Report: Americans continue to curb driving

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Fewer people at work, fewer people driving. It's a simple equation and one that a lot of experts pointed to as explanation for the notable drop in the total miles U.S. motorists clocked during the depths of the recession.

So, how to explain the fact that even as the economy finally is showing real signs of recovery the number of miles driven continues to decline. That report from the Federal Highway Administration is just the latest indication that Americans may be falling out of love with their automobiles.

In its report released this week, the agency said the number of vehicle miles traveled—VMT in the lingo of the transportation world—continued dropping during the first half of 2013. If the past were prologue, the numbers would have rebounded at least slightly to reflect the national rise in employment and income.

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In a study earlier this month, researchers from the John A. Volpe National Transportation Systems Center found that the number of miles individuals are driving has been declining sharply in recent years. That figure peaked at an average 900 miles per month in July 2004. By July 2012, it was down to 820 a month, a figure the researchers hadn't seen since the final years of the last millennium.

"For almost 40 years, auto usage, as measured by vehicle miles traveled, closely tracked real gross domestic product. VMT dropped during the most recent recession, as it has during previous ones. But unlike after prior recessions, it still hasn't recovered," Volpe researchers Don Pickrell and David Pace said in the report.

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"Some causes aren't new," said Pace. "Car ownership is essentially at its saturation point. Baby boomers drive less as they age. It's more expensive to purchase and own a car."

In addition, younger motorists may be driving less not only because of the cost of buying and operating a vehicle but also because of new restrictions on teen licensing. And there is evidence—some analytical, some anecdotal—that younger Americans are as likely to socialize by texting as by driving to meet in person with friends.

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But the Volpe study discovered some other, unexpected shifts. There's been a notable drop in the vehicle miles traveled by young adults, a group that traditionally clocked more miles than most other groups, especially in a positive economic cycle.

Other observations:

  • The decline in driving has been much more significant among men than women.
  • Driving by men has, in fact, declined in every age group except those over 65.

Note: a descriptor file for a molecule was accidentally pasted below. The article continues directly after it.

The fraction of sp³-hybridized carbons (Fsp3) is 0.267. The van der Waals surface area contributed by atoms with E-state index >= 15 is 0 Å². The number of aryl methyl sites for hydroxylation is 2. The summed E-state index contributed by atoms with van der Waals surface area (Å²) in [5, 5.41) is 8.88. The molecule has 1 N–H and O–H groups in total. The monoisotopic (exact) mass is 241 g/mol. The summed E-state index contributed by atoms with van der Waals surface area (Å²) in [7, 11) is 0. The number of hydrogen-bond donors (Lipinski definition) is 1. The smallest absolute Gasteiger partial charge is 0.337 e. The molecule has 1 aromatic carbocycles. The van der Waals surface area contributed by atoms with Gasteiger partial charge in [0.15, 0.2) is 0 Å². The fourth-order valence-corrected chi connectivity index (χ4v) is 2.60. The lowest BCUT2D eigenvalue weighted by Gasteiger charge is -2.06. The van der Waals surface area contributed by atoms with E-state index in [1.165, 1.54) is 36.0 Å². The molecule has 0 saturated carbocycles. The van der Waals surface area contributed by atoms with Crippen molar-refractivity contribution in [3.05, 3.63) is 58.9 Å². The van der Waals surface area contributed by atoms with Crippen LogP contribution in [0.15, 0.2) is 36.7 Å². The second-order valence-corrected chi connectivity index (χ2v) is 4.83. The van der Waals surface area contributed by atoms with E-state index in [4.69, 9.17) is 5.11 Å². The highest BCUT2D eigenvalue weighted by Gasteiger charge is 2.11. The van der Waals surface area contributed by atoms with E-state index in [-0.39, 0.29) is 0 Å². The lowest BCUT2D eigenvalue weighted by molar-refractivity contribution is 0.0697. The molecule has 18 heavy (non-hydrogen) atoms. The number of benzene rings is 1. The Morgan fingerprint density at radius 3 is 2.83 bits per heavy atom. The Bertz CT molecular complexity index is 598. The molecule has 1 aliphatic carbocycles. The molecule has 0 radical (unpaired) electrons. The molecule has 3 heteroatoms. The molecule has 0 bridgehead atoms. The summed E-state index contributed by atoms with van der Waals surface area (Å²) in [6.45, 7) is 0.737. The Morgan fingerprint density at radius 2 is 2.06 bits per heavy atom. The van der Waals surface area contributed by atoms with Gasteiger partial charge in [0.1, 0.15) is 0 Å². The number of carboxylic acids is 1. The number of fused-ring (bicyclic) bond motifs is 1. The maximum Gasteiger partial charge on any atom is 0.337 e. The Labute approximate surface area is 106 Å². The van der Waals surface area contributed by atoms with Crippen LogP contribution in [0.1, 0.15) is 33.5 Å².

• The miles driven by women ages 20 to 34 have dropped since the early part of the new millennium.

Women older than their mid-30s are driving more, however, as are seniors of both genders.

Contrary to conventional wisdom, the two researchers contend the decline in vehicle miles traveled does not reflect a switch to other modes of transportation, whether mass transit, biking or even walking. And while there are clearly more telecommuters, the study found that that accounted for barely 1 percent of the overall decline. Even the growth in e-shopping didn't explain what is happening.

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Other recent studies, including one produced by the University of Michigan Transportation Research Institute, have found similar signs that Americans are spending less time in their cars, waiting longer to get their driver's licenses and, in general, seeming to be falling out of love with the automobile.

"A growing number of Americans [feel] they [don't] need or want a personal car," contends researcher Art Spinella of CNW Marketing, whose study of carless households found the number has doubled over the past two decades and is on trend to reach as much as 10 percent this year.

Automotive proponents are buoyed by the fact that the U.S. new car market is growing at a double-digit pace this year. Consulting firm LMC Automotive now forecasts total sales will reach 15.6 million for all of 2013, up from 14.5 million the year before. That would, however, still be almost 2 million below the industry's prior, post-recession peak. And it remains to be seen how much more staying power the rebound has.

If anything, a study released by R.L. Polk this past month found that the age of the average vehicle on the road climbed from 11.2 years in 2012 to 11.4 years—even with the automotive market rebounding so fast that manufacturers are struggling to overcome capacity shortages. That's a record—and a big jump from the average 9.7 years Polk reported a decade ago.

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"The car as a fetish of masculinity is probably over for certain age groups," transportation behavior analyst Nancy McGuckin told The Associated Press. "I don't think young men care as much about the car they drive as they use to."

Does it matter? The impact of a culture less enamored of the automobile could have a widespread impact, and not on just those who once wrote songs like "My Hot Rod Lincoln," or "Little Red Corvette."

Money once spent on automobiles appears to be diverting elsewhere, including the telecom industry, where smartphones have become for many the status symbol once defined by the car.

Since automobile manufacturing, sales and service are major sources of employment and a big factor in the nation's GDP, the shift could have tremendous repercussions for the future. The Volpe study even points to the already under-funded federal Highway Trust Fund, which could be even harder-pressed to cover the cost of infrastructure maintenance.

Every mile motorists cut out of their driving plans could have a significant impact on the future.

By CNBC Contributor Paul A. Eisenstein. Follow him on Twitter @DetroitBureau or at